Sussex pond pudding

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Sussex pond pudding
Sussex Pond Pudding 1.jpg
Alternative namesWell pudding
Place of originUnited Kingdom
Region or stateSussex, Kent
Main ingredientsSuet pastry, lemon, butter, sugar

Sussex pond pudding, or well pudding, is a traditional English pudding from the southern county of Sussex. It is made of a suet pastry, filled with butter and sugar, and is boiled or steamed for several hours. Modern versions of the recipe often include a whole lemon enclosed in the pastry. The dish is first recorded in Hannah Woolley's 1672 book The Queen-Like Closet.

This rich and heavy pudding has gone out of fashion over the years, perhaps due to diet consciousness, although the British chef Heston Blumenthal has served it as part of his campaign to revive historic British foods.[1]

A variant including currants is known from both Sussex and Kent.[2] In Sussex this was formerly called "Blackeyed Susan".[3] The Kentish version is known as "Kentish well pudding",[4] a recipe included in Eliza Acton's pioneering 19th century cookery book Modern Cookery for Private Families. "Well pudding" was also said to have been the more familiar name for the dish in East Sussex. [5]


While cooking, the filling ingredients create a thick, caramelized sauce, which upon serving and cutting of the pudding, runs out and pools around the plate, creating a "pond". After cooking for so long, the skin of the lemon, if included, almost candies like a marmalade in its own juices and that of the butter and sugar.

Like other suet puddings, traditional recipes call for beef suet for making the pastry, but vegetable shortening, or even cold butter, can be substituted for similar results.

The best lemons to use in this pudding are thin-skinned, juicy ones that have not been waxed.[citation needed]


Sliced Sussex pond pudding

The first recorded recipe for the Sussex pond pudding is (as "a Sussex pudding") in Hannah Woolley's The Queen-Like Closet (1672). The recipe features an egg-enriched pastry wrapped around a "great piece of Butter".[6] Woolley suggests adding sugar and rosewater only after cooking and cutting open the pudding, and garnishes the cooked pudding with barberries. [6]

The 18th century Sussex shopkeeper and diarist Thomas Turner described the dish as "butter pond pudding", complaining about the amount of butter it contained.[7] He also mentioned eating pond pudding with currants.[8][2] It appears that at this stage of its history the pudding was not prepared with a lemon: as with the recipe given by Woolley, older cookery books and recipes do not actually call for use of a lemon at all.[4] A recipe found by Florence White, and included in her 1932 book Good Things in England, was based on one supplied to her by H J Glover and said to have been made "boiled in a cloth (the correct way) in 1905 by an old cottage woman in the village of Westham":[9]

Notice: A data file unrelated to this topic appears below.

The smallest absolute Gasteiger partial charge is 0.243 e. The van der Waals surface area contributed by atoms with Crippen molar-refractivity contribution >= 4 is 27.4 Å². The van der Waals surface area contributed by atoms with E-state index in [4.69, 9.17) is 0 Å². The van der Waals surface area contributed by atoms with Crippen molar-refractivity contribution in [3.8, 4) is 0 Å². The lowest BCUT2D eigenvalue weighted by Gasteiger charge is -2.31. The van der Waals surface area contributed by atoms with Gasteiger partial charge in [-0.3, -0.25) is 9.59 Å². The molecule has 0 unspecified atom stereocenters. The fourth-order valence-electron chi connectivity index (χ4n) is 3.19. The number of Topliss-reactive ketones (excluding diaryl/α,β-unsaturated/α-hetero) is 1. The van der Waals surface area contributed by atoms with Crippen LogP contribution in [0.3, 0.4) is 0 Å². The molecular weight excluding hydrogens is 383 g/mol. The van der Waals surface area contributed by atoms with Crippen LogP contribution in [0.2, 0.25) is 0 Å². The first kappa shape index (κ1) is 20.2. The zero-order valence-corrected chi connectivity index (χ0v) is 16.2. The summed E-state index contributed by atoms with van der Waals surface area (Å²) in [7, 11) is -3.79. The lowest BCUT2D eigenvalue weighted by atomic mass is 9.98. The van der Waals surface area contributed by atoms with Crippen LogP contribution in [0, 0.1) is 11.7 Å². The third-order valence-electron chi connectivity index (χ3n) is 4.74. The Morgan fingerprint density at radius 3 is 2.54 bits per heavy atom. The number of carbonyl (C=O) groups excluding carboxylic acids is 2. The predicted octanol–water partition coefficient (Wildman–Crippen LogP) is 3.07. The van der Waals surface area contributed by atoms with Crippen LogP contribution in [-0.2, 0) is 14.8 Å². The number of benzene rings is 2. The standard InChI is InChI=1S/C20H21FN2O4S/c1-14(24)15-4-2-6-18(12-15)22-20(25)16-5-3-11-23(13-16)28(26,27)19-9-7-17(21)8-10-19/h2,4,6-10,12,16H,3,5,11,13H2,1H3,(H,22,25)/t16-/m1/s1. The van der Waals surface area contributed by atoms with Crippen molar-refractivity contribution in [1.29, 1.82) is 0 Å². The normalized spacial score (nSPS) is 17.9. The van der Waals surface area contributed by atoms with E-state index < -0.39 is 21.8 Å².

Make a good suet crust, put in some currants, and a little sugar.

Divide in two and roll each piece into a rather thick round. Put into the middle of one round a ball of butter mixed with sugar, using the proportions of a 1/2 lb. butter to 1/4 lb. demerara sugar. Gather up the edges of the crust, and enclose the butter ball securely by covering the join with the second round crust and pinching that up.

Put into a floured cloth, tie up rather tightly and boil 3 hours or more according to size.

— Florence White

Writing in 1939, the journalist and biographer Reginald Pound described "my native Sussex pond pudding" as "made of crust, brown sugar and butter", with lemons not mentioned. [10] The first recorded version using a whole lemon was published in Jane Grigson's English Food (1974).[6][11] Grigson said that the bitterness of the lemon improved the dish, claiming "versions of this pudding without the lemon are not worth bothering about".[12]

In her A History of English Food, Clarissa Dickson Wright describes the pudding as requiring "considerable flair to make", as the cook needs to scratch the lemon "so that its flavours burst out while it is being cooked".[2]

See also[edit]


  1. ^ Heston Blumenthal (12 November 2013). Historic Heston. Bloomsbury USA. pp. 189–. ISBN 978-1-62040-234-4.
  2. ^ a b c Dickson Wright, Clarissa (2011). A History of English Food. London: Random House. pp. 240–241. ISBN 978-1-905-21185-2.
  3. ^ Halliwell-Phillips (1872) A Dictionary of Archaic and Provincial Words, v1, JR Smith, p.181. "Blackeyed-Susan. A well-pudding, with plums or raisins in it (Sussex)"
  4. ^ a b Davidson (ed.) (2014) The Oxford Companion to Food, OUP, p.795
  5. ^ The Sussex County Magazine, Volume 10 (1936), 133
  6. ^ a b c "Sussex Pond Pudding". The Foods of England Project. Retrieved 11 March 2014.
  7. ^ Muldrew, C. (2011) Food, Energy and the Creation of Industriousness, CUP, p.49
  8. ^ Turner, Thomas (1998). Diary of a Village Shopkeeper. The Folio Socierty.
  9. ^ Good Things in England, Florence White, First Futura Publications, 1974 Edition
  10. ^ Pound, R. (1939) Turn Left for England, Chapman & Hall, p.140
  11. ^ Jane Grigson (1 January 1985). Jane Grigson's British Cookery. Atheneum. ISBN 9780689115240.
  12. ^ Grigson (1983), Jane Grigson's Book of European Cookery, Athenaeum, p.157


  • English Food, Jane Grigson, Penguin Books Ltd, 1998 Edition
  • English Puddings, Sweet and Savoury, Mary Norwak, Grub Street Publishing, 2004 Edition

External links[edit]